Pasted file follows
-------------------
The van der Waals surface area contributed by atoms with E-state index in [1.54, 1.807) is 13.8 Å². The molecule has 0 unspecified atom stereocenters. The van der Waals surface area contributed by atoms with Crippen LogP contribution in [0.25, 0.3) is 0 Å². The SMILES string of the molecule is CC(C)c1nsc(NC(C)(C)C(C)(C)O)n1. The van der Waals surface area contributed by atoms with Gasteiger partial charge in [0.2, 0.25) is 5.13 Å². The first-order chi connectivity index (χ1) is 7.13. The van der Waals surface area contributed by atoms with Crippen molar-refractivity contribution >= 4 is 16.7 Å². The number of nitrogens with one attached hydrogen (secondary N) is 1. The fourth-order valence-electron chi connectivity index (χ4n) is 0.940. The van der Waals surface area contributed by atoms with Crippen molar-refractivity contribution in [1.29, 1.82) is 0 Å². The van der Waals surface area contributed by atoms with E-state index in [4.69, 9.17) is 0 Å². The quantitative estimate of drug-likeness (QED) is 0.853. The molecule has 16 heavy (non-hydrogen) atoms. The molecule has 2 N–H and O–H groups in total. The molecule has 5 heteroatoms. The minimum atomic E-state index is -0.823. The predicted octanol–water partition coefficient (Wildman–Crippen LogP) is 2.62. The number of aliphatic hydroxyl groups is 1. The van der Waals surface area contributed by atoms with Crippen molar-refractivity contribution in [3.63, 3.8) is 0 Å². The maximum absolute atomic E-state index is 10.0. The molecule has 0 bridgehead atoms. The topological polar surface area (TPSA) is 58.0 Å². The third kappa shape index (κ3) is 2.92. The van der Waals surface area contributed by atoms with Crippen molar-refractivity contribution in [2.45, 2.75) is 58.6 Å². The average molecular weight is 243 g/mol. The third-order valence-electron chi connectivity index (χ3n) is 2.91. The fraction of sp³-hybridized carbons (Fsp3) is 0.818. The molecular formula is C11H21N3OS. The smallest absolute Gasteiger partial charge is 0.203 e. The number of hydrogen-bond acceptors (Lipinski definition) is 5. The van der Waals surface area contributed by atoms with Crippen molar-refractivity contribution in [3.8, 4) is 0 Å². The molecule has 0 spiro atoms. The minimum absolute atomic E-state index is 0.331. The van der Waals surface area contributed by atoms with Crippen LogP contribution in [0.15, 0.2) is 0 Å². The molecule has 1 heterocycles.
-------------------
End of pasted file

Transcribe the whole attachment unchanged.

The van der Waals surface area contributed by atoms with E-state index in [1.54, 1.807) is 13.8 Å². The molecule has 0 unspecified atom stereocenters. The van der Waals surface area contributed by atoms with Crippen LogP contribution in [0.25, 0.3) is 0 Å². The SMILES string of the molecule is CC(C)c1nsc(NC(C)(C)C(C)(C)O)n1. The van der Waals surface area contributed by atoms with Gasteiger partial charge in [0.2, 0.25) is 5.13 Å². The first-order chi connectivity index (χ1) is 7.13. The van der Waals surface area contributed by atoms with Crippen molar-refractivity contribution >= 4 is 16.7 Å². The number of nitrogens with one attached hydrogen (secondary N) is 1. The fourth-order valence-electron chi connectivity index (χ4n) is 0.940. The van der Waals surface area contributed by atoms with Crippen molar-refractivity contribution in [1.29, 1.82) is 0 Å². The van der Waals surface area contributed by atoms with E-state index in [4.69, 9.17) is 0 Å². The quantitative estimate of drug-likeness (QED) is 0.853. The molecule has 16 heavy (non-hydrogen) atoms. The molecule has 2 N–H and O–H groups in total. The molecule has 5 heteroatoms. The minimum atomic E-state index is -0.823. The predicted octanol–water partition coefficient (Wildman–Crippen LogP) is 2.62. The number of aliphatic hydroxyl groups is 1. The van der Waals surface area contributed by atoms with Crippen molar-refractivity contribution in [3.63, 3.8) is 0 Å². The maximum absolute atomic E-state index is 10.0. The molecule has 0 bridgehead atoms. The topological polar surface area (TPSA) is 58.0 Å². The third kappa shape index (κ3) is 2.92. The van der Waals surface area contributed by atoms with Crippen molar-refractivity contribution in [2.45, 2.75) is 58.6 Å². The average molecular weight is 243 g/mol. The third-order valence-electron chi connectivity index (χ3n) is 2.91. The fraction of sp³-hybridized carbons (Fsp3) is 0.818. The molecular formula is C11H21N3OS. The smallest absolute Gasteiger partial charge is 0.203 e. The number of hydrogen-bond acceptors (Lipinski definition) is 5. The van der Waals surface area contributed by atoms with Crippen molar-refractivity contribution in [3.8, 4) is 0 Å². The molecule has 0 spiro atoms. The minimum absolute atomic E-state index is 0.331. The van der Waals surface area contributed by atoms with Crippen LogP contribution in [0.15, 0.2) is 0 Å². The molecule has 1 heterocycles.